As a result of that process, the areas that were compressed by the ice cover tend lift up, while the areas formerly located along the edge of the ice subside. Because of this process, Tuktoyaktuk is not only facing a threat from the rising water levels; the Beaufort Sea’s coastline around Tuktoyaktuk is also sinking by about 2.5 millimetres a year (20 centimetres over 80 years). These estimates refer to the movement of bedrock deep below the surface and do not account for additional land subsidence caused by factors like permafrost thaw. 

Eroded shoreline of Pelly Island, August 2018
François Malenfant, Masters of Applied Science candidate from Saint Mary’s University surveys an eroding cliff on Pelly island, August 2018.
Aerial shot of the coast of Pelly Island, August 2019.
Coastal erosion at Peninsula Point, nearby Tuktoyaktuk. August 2019
Aerial shot of the coast of Pelly Island, August 2019.
Permafrost slump on Pelly Island, August 2018.
A massive block breaking off Pelly Island, August 2018

I started to photograph the impact of climate change on the coastal landscape in the Mackenzie region in 2017. Despite having done a solid amount of research on the topic, I was not prepared to witness the scale of the damage. There are some striking examples of extreme erosion along the Beaufort coast that illustrate well how devastating the impact of global warming on the Arctic actually is. 

In August 2018 I spent six days in a research camp on Pelly Island, one of the fastest eroding places in this part of the world. Some sections of the island recede as much as 30 metres a year. In places like Pelly you are surrounded by the sounds of dripping and splotching as the exposed permafrost thaws away – you can smell it. You have to watch where you put your feet because there are deep crevasses in the tundra where the undercut blocks are beginning to separate from the island. 

One of the biggest challenges of telling this story is trying to convey that the coastline is basically made up of frozen mud up. The cliffs in my photographs are not rock. The ground beneath our feet is frozen silty clay and organic matter – and the only thing holding it all together is ice. In Tuktoyaktuk the ground is about 90 per cent ice. You can often see very significant changes in the landscape unfold over weeks, or even days. That’s why this environment is so incredibly fragile and prone to erosion.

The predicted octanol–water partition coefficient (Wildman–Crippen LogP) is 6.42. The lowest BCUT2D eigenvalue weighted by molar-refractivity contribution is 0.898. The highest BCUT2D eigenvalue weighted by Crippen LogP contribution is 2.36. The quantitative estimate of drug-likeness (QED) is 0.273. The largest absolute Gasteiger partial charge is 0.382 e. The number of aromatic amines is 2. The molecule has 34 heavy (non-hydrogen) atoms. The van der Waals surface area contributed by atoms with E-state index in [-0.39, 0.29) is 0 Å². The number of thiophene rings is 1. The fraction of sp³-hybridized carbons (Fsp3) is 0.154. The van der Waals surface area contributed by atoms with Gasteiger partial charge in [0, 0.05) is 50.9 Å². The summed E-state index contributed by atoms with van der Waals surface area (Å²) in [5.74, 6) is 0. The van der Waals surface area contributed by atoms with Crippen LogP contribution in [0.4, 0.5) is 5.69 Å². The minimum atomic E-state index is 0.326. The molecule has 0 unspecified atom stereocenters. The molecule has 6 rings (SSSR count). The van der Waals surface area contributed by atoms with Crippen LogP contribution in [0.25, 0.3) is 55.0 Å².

A clump of vegetation washed into the ocean aling the eroding shore of Tuktoyaktuk Island. August 2019
Muddy runoff from eroding shore of Tuktoyaktuk Island. August 2019
A clump of grass from eroded land washed up on the beach after the storm. Pelly Island, 2018
Sediment plume along Peninsula Point, one of the most heavily eroding sites around Tuktoyaktuk. Sediment produced by thawing permafrost changes chemichal make up of the coastal waters and affects marine life.
Exposed roots underneath an undercut shore, Pelly Island 2019.

One of the biggest contributing factors to the accelerated rate of erosion is the increasingly shorter ice season. The lack of protection leaves the shore exposed to wind and waves for a longer period of time. According to the recently published report from W.F. Baird & Associates Coastal Engineers, the open water season on the Beaufort Sea around Tuktoyaktuk has increased from approximately 95 days to 110 days  since 1975.

It is projected that it will further increase by another two months by 2060, and by three to four months by 2100. Loss of sea ice opens more water surface for the prevailing winds to create bigger waves. That, combined with rising sea level, is expected to bring increasingly higher storm surge, which will continue to devastate the shoreline and man-made infrastructure.